The Best Times to Post on Social Media: Why I’m Not Buying It
The world of social media is a fast-paced one. As a social marketer, I spend a lot of time trying to figure out the best possible solutions to the issues that arise in such a dynamic space.
Fortunately, the internet has my back. Social media is something people and businesses use all the time, so naturally there is a treasure-trove of information about a variety of social media topics.
But because social media as a marketing tool is, relatively speaking, such a new concept, it’s easy to take really soft, general data and turn it into a “best practice.” This can be confusing.
With that in mind, I’d like to discuss one of the more peculiar myths out there in social media marketing land and why I’m not buying it.
When is the best time to post on social media?
You could search this question five different times and get five different results. While there’s certainly room for many different perspectives, answers to this question seem to include misleading data.
Any infographic on the subject outlines one of two things (or both):
- When the most people are active on a given platform.
- When shares/clicks/comments/etc. are highest.
This seems to assume a sort of causation that just isn’t there. Implying that sharing content on Thursday between 3–5 p.m. will garner more clicks just because more clicks tend to happen at that time across the entire platform just doesn’t make any sense.
Why I’m not buying it
Take Facebook, for example. The advent of the news feed and Facebook’s ever-tweaked algorithm has made the time-of-day best practice concept all but null and void. When you’re cruising Facebook, you’re seeing content that’s either A) relevant or valuable to your network or B) has been promoted in some way.
Sure, there may be evidence to suggest that people in general are more active on Facebook at one time or another or the most shares occur on a certain day. But that’s just not how it works. That’s like saying more people will hear your radio commercial between 5–6 p.m. Yes, there are likely more people in their cars at that time. But if that commercial airs on a station no one’s listening to, the point is moot.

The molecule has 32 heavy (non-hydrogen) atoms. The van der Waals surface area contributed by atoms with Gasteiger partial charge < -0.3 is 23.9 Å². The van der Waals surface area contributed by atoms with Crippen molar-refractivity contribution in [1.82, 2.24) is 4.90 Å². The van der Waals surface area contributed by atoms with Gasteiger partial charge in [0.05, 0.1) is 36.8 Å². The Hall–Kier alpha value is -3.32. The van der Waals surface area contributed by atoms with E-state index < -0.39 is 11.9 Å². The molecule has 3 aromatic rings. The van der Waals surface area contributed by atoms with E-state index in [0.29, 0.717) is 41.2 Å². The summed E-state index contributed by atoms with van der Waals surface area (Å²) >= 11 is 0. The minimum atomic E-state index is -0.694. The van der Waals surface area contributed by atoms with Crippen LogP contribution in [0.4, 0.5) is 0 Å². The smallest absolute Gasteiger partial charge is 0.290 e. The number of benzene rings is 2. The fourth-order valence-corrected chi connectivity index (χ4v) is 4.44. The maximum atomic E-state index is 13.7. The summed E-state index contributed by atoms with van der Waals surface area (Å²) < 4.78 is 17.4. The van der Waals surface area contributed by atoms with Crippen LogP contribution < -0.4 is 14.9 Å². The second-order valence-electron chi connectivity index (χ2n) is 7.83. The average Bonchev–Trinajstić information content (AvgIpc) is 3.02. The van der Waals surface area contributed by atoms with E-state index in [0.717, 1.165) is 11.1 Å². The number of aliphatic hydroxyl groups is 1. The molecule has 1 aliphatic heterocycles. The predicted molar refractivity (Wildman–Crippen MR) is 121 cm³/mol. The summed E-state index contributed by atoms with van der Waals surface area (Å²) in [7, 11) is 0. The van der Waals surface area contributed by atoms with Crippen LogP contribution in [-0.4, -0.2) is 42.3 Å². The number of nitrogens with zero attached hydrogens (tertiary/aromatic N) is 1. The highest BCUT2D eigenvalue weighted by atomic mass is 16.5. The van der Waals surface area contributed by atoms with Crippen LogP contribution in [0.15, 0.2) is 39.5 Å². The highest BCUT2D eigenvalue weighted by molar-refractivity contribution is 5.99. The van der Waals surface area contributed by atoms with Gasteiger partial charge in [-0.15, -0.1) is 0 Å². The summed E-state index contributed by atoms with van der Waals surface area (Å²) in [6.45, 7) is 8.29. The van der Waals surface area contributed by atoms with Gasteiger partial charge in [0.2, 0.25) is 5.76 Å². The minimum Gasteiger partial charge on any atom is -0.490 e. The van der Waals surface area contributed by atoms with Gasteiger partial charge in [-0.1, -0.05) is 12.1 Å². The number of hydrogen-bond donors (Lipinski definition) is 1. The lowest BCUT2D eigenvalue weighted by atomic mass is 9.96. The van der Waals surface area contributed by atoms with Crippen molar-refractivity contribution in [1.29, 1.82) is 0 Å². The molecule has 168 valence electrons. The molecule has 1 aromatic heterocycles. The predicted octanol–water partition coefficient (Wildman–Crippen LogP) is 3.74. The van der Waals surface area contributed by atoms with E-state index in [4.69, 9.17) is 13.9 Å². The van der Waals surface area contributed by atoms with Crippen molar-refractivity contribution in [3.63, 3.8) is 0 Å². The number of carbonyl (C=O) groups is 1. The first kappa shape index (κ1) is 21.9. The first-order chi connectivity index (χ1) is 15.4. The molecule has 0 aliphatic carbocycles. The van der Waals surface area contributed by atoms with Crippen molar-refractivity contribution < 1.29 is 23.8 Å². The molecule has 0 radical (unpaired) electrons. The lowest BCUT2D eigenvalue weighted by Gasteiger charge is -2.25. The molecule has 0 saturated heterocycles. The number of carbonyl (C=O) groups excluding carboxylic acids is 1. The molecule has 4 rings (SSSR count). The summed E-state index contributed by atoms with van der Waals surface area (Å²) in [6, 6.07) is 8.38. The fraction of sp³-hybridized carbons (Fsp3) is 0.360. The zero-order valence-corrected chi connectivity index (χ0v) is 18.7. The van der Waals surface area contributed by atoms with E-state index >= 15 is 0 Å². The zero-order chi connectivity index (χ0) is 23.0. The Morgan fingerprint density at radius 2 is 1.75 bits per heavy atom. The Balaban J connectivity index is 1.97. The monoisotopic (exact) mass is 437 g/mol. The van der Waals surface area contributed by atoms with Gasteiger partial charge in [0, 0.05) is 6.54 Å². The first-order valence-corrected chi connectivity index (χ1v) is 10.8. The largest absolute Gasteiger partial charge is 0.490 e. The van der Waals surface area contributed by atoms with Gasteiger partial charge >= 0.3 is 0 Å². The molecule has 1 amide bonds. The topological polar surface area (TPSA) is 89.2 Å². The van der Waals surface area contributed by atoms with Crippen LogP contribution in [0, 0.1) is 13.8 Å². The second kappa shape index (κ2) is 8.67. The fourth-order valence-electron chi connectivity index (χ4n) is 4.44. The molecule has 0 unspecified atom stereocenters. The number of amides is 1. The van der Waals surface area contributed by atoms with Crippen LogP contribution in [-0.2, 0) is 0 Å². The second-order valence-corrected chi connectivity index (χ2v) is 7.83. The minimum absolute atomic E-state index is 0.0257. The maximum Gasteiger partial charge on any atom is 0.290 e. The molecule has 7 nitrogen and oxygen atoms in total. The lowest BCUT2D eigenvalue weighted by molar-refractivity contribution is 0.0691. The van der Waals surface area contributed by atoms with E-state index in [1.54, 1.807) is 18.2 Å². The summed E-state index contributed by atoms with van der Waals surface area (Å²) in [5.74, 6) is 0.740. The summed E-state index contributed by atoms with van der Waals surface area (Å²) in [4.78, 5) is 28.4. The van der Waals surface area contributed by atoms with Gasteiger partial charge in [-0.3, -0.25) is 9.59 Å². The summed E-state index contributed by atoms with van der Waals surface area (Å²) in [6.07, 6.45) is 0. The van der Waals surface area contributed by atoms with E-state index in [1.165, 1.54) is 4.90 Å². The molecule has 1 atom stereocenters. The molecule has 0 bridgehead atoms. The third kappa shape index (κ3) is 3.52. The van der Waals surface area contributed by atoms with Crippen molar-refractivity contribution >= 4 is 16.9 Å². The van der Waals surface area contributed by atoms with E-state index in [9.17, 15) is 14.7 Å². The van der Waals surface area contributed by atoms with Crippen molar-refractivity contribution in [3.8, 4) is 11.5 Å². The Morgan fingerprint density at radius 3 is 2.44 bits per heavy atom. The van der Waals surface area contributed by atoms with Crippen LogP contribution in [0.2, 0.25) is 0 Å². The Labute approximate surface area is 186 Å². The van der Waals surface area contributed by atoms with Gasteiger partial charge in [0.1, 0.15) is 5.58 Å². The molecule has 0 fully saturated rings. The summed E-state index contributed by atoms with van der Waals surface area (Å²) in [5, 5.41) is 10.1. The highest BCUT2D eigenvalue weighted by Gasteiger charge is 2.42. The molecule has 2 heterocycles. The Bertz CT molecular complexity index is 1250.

On a platform like Twitter, time-of-day can potentially carry a little bit more weight, seeing as the stream is chronological and knowing when most people are on could help point you in the right direction. Still, if it’s not relevant to your audience, you’re going to hear crickets.
1. Test, test and then test some more
This is the best way to figure out YOUR best time to post. Using platform insight tools, figure out when your audience is online and simply start sharing content during that time. Maybe try early in the morning, right after lunch or late at night. When you find what works for your audience, you’ll find what works for you.
2. See what your competitors are doing
Instead of reading what time, in general, people use the desired platform, scope out when your competitors use it. Other brands in your industry (especially those who are generating a lot of conversation) might have a good pulse on your industry’s audience. Mimic their posting times and cadence and you might see some powerful results.
3. Pay to play
It’s no surprise that when we treat social media as a marketing platform, it starts working like one. Paying to push your content into your audience’s feeds is the best way to generate social action and drive traffic. When you boost or promote a post with a strong and compelling message, it won’t matter when your audience logs on.
At the end of the day, your social media tactics will matter only as much as your audience says they do. Take a look at your insights to see what times are meaningful to your audience, see when your competitors are having success and put some money behind your content. These practices will give you the best data to work with. And the more data you collect, the better decisions you’ll make.
Check out our beginner’s guide to Facebook boosting and read tips on how to find the right social platform for your business.
This article first appeared on Brandpoint.com.